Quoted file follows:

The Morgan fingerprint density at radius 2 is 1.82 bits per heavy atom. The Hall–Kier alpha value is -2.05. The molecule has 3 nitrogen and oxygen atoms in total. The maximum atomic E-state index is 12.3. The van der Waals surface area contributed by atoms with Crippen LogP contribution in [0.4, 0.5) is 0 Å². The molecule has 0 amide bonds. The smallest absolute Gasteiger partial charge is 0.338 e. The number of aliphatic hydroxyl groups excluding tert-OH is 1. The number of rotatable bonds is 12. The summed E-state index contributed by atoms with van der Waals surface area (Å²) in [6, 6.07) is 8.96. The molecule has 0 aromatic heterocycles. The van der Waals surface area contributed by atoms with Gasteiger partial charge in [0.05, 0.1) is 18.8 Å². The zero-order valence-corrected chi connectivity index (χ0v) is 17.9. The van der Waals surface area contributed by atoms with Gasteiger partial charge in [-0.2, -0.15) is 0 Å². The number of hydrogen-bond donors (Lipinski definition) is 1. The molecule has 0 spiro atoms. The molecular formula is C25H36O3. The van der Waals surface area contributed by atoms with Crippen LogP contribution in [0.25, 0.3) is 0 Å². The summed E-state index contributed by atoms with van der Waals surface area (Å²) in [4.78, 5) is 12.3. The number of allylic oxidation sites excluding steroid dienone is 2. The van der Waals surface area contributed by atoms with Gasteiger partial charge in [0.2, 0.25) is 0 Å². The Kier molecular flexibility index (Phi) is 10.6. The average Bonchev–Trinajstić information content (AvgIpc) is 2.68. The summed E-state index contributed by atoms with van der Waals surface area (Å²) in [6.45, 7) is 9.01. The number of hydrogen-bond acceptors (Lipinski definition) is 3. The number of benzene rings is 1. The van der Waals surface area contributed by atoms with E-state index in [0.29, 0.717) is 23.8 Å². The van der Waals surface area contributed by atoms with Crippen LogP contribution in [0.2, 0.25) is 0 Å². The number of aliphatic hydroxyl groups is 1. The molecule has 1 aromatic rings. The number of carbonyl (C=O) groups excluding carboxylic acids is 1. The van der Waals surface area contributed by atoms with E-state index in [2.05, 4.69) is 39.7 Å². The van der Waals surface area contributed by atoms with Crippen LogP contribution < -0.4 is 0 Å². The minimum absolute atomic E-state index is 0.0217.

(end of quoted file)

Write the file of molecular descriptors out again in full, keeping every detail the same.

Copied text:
The Morgan fingerprint density at radius 2 is 1.82 bits per heavy atom. The Hall–Kier alpha value is -2.05. The molecule has 3 nitrogen and oxygen atoms in total. The maximum atomic E-state index is 12.3. The van der Waals surface area contributed by atoms with Crippen LogP contribution in [0.4, 0.5) is 0 Å². The molecule has 0 amide bonds. The smallest absolute Gasteiger partial charge is 0.338 e. The number of aliphatic hydroxyl groups excluding tert-OH is 1. The number of rotatable bonds is 12. The summed E-state index contributed by atoms with van der Waals surface area (Å²) in [6, 6.07) is 8.96. The molecule has 0 aromatic heterocycles. The van der Waals surface area contributed by atoms with Gasteiger partial charge in [0.05, 0.1) is 18.8 Å². The zero-order valence-corrected chi connectivity index (χ0v) is 17.9. The van der Waals surface area contributed by atoms with Gasteiger partial charge in [-0.2, -0.15) is 0 Å². The number of hydrogen-bond donors (Lipinski definition) is 1. The molecule has 0 spiro atoms. The molecular formula is C25H36O3. The van der Waals surface area contributed by atoms with Crippen LogP contribution in [0.25, 0.3) is 0 Å². The summed E-state index contributed by atoms with van der Waals surface area (Å²) in [4.78, 5) is 12.3. The number of allylic oxidation sites excluding steroid dienone is 2. The van der Waals surface area contributed by atoms with Gasteiger partial charge in [0.2, 0.25) is 0 Å². The Kier molecular flexibility index (Phi) is 10.6. The average Bonchev–Trinajstić information content (AvgIpc) is 2.68. The summed E-state index contributed by atoms with van der Waals surface area (Å²) in [6.45, 7) is 9.01. The number of hydrogen-bond acceptors (Lipinski definition) is 3. The number of benzene rings is 1. The van der Waals surface area contributed by atoms with E-state index in [0.29, 0.717) is 23.8 Å². The van der Waals surface area contributed by atoms with Crippen LogP contribution in [0.2, 0.25) is 0 Å². The number of aliphatic hydroxyl groups is 1. The molecule has 1 aromatic rings. The number of carbonyl (C=O) groups excluding carboxylic acids is 1. The van der Waals surface area contributed by atoms with E-state index in [2.05, 4.69) is 39.7 Å². The van der Waals surface area contributed by atoms with Crippen LogP contribution < -0.4 is 0 Å². The minimum absolute atomic E-state index is 0.0217.